January 2019

The year has started very actively with an interesting large scale challenge for the Royal Collections Trust and subsequently for other heritage sector clients ranging from English Heritage at the consolidated ruin of the Royal Garrison Church in Portsmouth (https://www.english-heritage.org.uk/visit/places/royal-garrison-church-portsmouth/), where only the roofed chancel remains as a result of WWII bombing.  Apart from investigating the timber roof structure by the renowned Victorian architect G.E. Street, H+R were tasked to plan and achieve access to the hitherto inaccessible stone spire in order to gather constructional information for the first time.  Due to H+R’s unique in-house skill set in relation to access arrangements this was straightforwardly achieved at a significant saving to the client

Further high-level access survey work was undertaken at St Machar’s Cathedral in Aberdeen.  One of the oldest ecclesiastical buildings and the burial place of one quarter of William Wallace’s body!  A particular feature to survey was the 16th Century timber heraldic ceiling (http://www.stmachar.com/) H+R undertook detailed investigations of the historic finishes to No. 78 St James’s Street as a continuation of the survey work previously commented on in August 2018 news.  The focus was on the original wall and ceiling paintings, the decorative plaster, the birds-eye maple panelling and gilded decoration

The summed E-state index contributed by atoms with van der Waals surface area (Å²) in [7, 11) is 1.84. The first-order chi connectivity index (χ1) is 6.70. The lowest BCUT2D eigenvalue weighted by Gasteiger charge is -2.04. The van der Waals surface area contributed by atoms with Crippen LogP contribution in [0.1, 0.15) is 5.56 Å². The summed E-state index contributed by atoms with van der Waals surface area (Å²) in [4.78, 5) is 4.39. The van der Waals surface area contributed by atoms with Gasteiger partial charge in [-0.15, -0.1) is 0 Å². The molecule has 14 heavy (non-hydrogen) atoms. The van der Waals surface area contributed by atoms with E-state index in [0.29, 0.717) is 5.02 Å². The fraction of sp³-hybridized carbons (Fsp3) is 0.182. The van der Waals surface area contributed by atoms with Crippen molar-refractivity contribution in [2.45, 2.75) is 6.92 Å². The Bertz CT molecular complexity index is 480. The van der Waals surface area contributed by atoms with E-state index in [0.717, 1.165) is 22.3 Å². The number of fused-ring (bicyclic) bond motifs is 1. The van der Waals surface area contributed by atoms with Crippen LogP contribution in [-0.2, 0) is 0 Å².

On the commercial building front, extensive timber investigations were undertaken on the Edwardian commercial building at 54 Bartholomew Close in the Smithfield area of London and at the boutique hotel conversion of 7-8 St Martin’s Place

Private clients included the fascinating and historic houses of Little Sodbury Manor near Bristol and Fox Steep in Berkshire

H+R’s specialist access skills were called upon by Structural Engineers working on the Temple Footbridge over the Thames.  The longest hardwood bridge in Britain.  A great deal of Health and Safety planning was undertaken for the initial survey.  The second part of the survey will be concluded in February